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Sales Coaching
The Art of Self-Coaching
By Linda Richardson, CEO, Richardson

All told, it is critically important for all Reps to take control of their own development. Only you can truly commit to changing your skills

In an ideal world, Call Center Reps would be regularly and consistently coached on what is and is not working for them in their customer interactions. In reality, most Reps are starving for good, honest, direct feedback. Feedback that is constructive; Feedback that is more focused on the issue or behavior and not the person him or herself; Feedback that is given frequently enough to have an impact - any feedback at all.

Even in the best companies, where a coaching culture exists and feedback is part of the performance and developmental process, most Reps look for more meaningful feedback more often. Great coaches aside, it is, therefore, equally important that all Reps learn the art of "Self-Coaching" so that development and growth continues to happen. The bottom line message is, and should be, that all Reps must take ownership and responsibility for their own development. Waiting for someone else to do it can be hazardous to your health and the death knoll for your career. Coaching yourself can be one of your most valuable tools to staying on top of your game. Here are some helpful hints to doing it successfully:

1. Make time to Self-Coaching
  • Coaching just doesn't "happen." It must be part of a routine - something planned and scheduled for. Without it, it happens by "chance" which can easily be translated into "not often enough" and / or "not at all." As you would schedule time for pre-call preparation or even lunch, you must schedule some follow-up time for yourself to sit back and reflect on what just happened and what you need to do about it. We are not talking about scheduling 30 minutes of Self-Coaching time for every call, but simply an occasional 5 to 10 minutes of reflection time after a particularly good or a particularly challenging call, done on a daily or weekly basis.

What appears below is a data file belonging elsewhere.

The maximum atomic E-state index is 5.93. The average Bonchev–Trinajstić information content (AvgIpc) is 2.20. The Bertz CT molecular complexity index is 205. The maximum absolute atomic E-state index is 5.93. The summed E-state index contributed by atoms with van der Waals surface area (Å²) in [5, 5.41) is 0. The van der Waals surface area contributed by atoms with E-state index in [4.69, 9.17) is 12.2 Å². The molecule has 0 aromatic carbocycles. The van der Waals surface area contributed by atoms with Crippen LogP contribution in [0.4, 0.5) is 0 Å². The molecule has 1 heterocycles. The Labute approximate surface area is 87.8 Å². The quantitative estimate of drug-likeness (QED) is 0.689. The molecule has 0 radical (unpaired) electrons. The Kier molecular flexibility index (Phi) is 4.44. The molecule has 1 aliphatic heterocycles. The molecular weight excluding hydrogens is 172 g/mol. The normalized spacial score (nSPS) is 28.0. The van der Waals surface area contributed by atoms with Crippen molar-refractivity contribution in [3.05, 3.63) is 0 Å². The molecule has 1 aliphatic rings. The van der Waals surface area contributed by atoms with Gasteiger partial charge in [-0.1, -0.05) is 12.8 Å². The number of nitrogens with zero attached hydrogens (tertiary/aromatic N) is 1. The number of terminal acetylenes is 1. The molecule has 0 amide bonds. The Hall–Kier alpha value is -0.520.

2. Ask yourself three critical Self-Coaching questions: To help you formulate an effective Self-Coaching session, try asking yourself the following three critical questions as you reflect upon that particularly good or challenging customer call:
  • What Did I Do Well? Start with a strength every single time so that you can begin your focus on something positive. Even in the most challenging call of your career, there is at least one thing you did well. You need to find that one thing, celebrate it, and think through how you could use that one strength in even more challenging calls.

  • What Could I Do Differently? Once you have focused on the positive, it is time to find one key thing that you would have liked to change during the customer interaction. Don't try to find seven things to change-one will do. Even in the best call of your career, there is at least one thing you could have done better. Find it and work on improving it for the next time.

  • Where Can I Go To Learn More? Self-Coaching is not about achieving perfection. That is simply not possible. It is, however, about progression and your ability to continually stay on top of your game so that you deliver phenomenal service to all customers all the time. By focusing your last thoughts on where you could go to learn more, you keep yourself in "stretch" mode and raise your game to higher and higher levels. Leverage all of your resources here

    Linda Richardson, founder and CEO, of Richardson a global sales training company, author of nine best selling sales books, and faculty member at the Wharton School, is the driving force behind the Richardson sales curriculum. visit or call 215.940.9255.

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